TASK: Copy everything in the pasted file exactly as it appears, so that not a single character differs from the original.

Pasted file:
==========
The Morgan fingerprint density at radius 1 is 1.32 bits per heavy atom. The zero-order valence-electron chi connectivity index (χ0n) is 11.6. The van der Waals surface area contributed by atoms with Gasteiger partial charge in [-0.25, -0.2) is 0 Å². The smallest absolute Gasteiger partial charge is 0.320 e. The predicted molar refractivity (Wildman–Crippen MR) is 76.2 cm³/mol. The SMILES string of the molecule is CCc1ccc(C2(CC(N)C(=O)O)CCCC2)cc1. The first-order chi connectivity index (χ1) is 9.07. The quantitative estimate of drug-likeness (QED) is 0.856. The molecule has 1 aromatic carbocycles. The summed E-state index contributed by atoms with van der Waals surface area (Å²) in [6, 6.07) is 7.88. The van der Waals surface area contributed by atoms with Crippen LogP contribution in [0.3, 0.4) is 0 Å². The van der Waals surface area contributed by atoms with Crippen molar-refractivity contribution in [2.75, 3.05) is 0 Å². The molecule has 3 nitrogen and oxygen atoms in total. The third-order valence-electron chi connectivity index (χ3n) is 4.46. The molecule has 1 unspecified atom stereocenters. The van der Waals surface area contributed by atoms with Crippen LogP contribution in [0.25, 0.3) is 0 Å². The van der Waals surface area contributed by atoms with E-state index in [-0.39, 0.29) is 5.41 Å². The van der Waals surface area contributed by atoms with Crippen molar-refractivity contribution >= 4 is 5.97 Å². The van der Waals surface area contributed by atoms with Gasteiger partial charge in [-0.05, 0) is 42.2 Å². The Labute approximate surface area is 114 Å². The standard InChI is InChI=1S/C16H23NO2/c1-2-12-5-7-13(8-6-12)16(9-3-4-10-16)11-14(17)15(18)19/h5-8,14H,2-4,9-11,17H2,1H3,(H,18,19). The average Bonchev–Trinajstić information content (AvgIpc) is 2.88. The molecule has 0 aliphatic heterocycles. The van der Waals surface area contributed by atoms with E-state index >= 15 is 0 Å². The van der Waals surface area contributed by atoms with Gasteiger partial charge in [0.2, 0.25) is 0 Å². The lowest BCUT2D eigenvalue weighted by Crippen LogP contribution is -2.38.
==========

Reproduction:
The Morgan fingerprint density at radius 1 is 1.32 bits per heavy atom. The zero-order valence-electron chi connectivity index (χ0n) is 11.6. The van der Waals surface area contributed by atoms with Gasteiger partial charge in [-0.25, -0.2) is 0 Å². The smallest absolute Gasteiger partial charge is 0.320 e. The predicted molar refractivity (Wildman–Crippen MR) is 76.2 cm³/mol. The SMILES string of the molecule is CCc1ccc(C2(CC(N)C(=O)O)CCCC2)cc1. The first-order chi connectivity index (χ1) is 9.07. The quantitative estimate of drug-likeness (QED) is 0.856. The molecule has 1 aromatic carbocycles. The summed E-state index contributed by atoms with van der Waals surface area (Å²) in [6, 6.07) is 7.88. The van der Waals surface area contributed by atoms with Crippen LogP contribution in [0.3, 0.4) is 0 Å². The van der Waals surface area contributed by atoms with Crippen molar-refractivity contribution in [2.75, 3.05) is 0 Å². The molecule has 3 nitrogen and oxygen atoms in total. The third-order valence-electron chi connectivity index (χ3n) is 4.46. The molecule has 1 unspecified atom stereocenters. The van der Waals surface area contributed by atoms with Crippen LogP contribution in [0.25, 0.3) is 0 Å². The van der Waals surface area contributed by atoms with E-state index in [-0.39, 0.29) is 5.41 Å². The van der Waals surface area contributed by atoms with Crippen molar-refractivity contribution >= 4 is 5.97 Å². The van der Waals surface area contributed by atoms with Gasteiger partial charge in [-0.05, 0) is 42.2 Å². The Labute approximate surface area is 114 Å². The standard InChI is InChI=1S/C16H23NO2/c1-2-12-5-7-13(8-6-12)16(9-3-4-10-16)11-14(17)15(18)19/h5-8,14H,2-4,9-11,17H2,1H3,(H,18,19). The average Bonchev–Trinajstić information content (AvgIpc) is 2.88. The molecule has 0 aliphatic heterocycles. The van der Waals surface area contributed by atoms with E-state index >= 15 is 0 Å². The van der Waals surface area contributed by atoms with Gasteiger partial charge in [0.2, 0.25) is 0 Å². The lowest BCUT2D eigenvalue weighted by Crippen LogP contribution is -2.38.